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appeared authority beautiful become believe body called carried cause character Chinese close condition course death direction earth effect England entered existence expression eyes face fact faith father feel feet force friends give given gold hand head heart hope human influence inspiration interest Italy kind king known lady land leave less letter light live look matter means ment miles mind moral nature never night object observed once original passed persons present produced reason received religious remains remarkable rest result round seemed seen side speak spirit strange supposed taken thing thought tion took true truth turned whole writing young
Page 239 - ... and the stars of heaven fell unto the earth, even as a fig tree casteth her untimely figs, when she is shaken of a mighty wind.
Page 107 - Poetry is the breath and finer spirit of all knowledge ; it is the impassioned expression which is in the countenance of all Science.
Page 100 - Far along, From peak to peak, the rattling crags among Leaps the live thunder! Not from one lone cloud, But every mountain now hath found a tongue, And Jura answers, through her misty shroud, Back to the joyous Alps, who call to her aloud!
Page 339 - When a prophet speaketh in the name of the Lord, if the thing follow not, nor come to pass, that is the thing which the Lord hath not spoken, but the prophet hath spoken it presumptuously: thou shalt not be afraid of him.
Page 107 - For books are not absolutely dead things, but do contain a potency of life in them to be as active as that soul was whose progeny they are; nay they do preserve as in a vial the purest efficacy and extraction of that living intellect that bred them.
Page 108 - Many a man lives a burden to the earth; but a good book is the precious lifeblood of a master-spirit embalmed and treasured up on purpose to a life beyond life.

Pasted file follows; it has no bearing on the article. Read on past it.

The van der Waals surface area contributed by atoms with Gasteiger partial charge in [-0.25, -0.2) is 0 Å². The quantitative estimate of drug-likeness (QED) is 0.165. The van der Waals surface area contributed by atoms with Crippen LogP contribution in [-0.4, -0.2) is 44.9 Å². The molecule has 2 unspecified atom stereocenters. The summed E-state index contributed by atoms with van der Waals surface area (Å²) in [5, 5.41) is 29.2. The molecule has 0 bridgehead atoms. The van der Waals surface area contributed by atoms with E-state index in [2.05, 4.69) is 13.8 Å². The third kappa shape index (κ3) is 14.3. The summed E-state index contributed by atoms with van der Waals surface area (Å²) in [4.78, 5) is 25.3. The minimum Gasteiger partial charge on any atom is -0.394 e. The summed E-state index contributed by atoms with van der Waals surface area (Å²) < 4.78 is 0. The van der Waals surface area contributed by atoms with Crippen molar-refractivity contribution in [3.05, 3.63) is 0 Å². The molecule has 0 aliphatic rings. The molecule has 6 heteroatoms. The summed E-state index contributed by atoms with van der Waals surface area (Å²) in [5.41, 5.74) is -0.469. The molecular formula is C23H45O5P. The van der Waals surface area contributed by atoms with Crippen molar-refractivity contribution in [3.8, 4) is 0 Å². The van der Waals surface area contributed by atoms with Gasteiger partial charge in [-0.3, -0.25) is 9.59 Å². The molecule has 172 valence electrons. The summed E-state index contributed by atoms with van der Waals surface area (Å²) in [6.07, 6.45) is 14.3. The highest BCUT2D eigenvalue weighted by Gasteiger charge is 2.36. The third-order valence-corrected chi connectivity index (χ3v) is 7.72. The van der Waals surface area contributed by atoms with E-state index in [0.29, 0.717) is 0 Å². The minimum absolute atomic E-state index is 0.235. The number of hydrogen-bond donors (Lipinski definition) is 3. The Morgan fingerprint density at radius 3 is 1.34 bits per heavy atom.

Page 110 - With vain attempt. Him the Almighty Power Hurled headlong flaming from the ethereal sky With hideous ruin and combustion down To bottomless perdition, there to dwell In adamantine* chains and penal fire, Who durst defy the Omnipotent to arms.
Page 29 - ware, So weeping, how a mystic Shape did move Behind me, and drew me backward by the hair; And a voice said in mastery, while I strove, — 'Guess now who holds thee?' - 'Death,' I said. But, there, The silver answer rang, — 'Not Death, but Love.
Page 530 - COLD in the earth, and the deep snow piled above thee ; Far, far removed, cold in the dreary grave ! Have I forgot, my only love, to love thee, Severed at last by time's all-severing wave ? Now, when alone, do my thoughts no longer hover Over the mountains, on that northern shore, Resting their wings where heath and fern-leaves cover Thy noble heart for ever, ever more ? Cold in the earth, and fifteen wild Decembers From those brown hills have melted into spring ; Faithful indeed is the spirit that...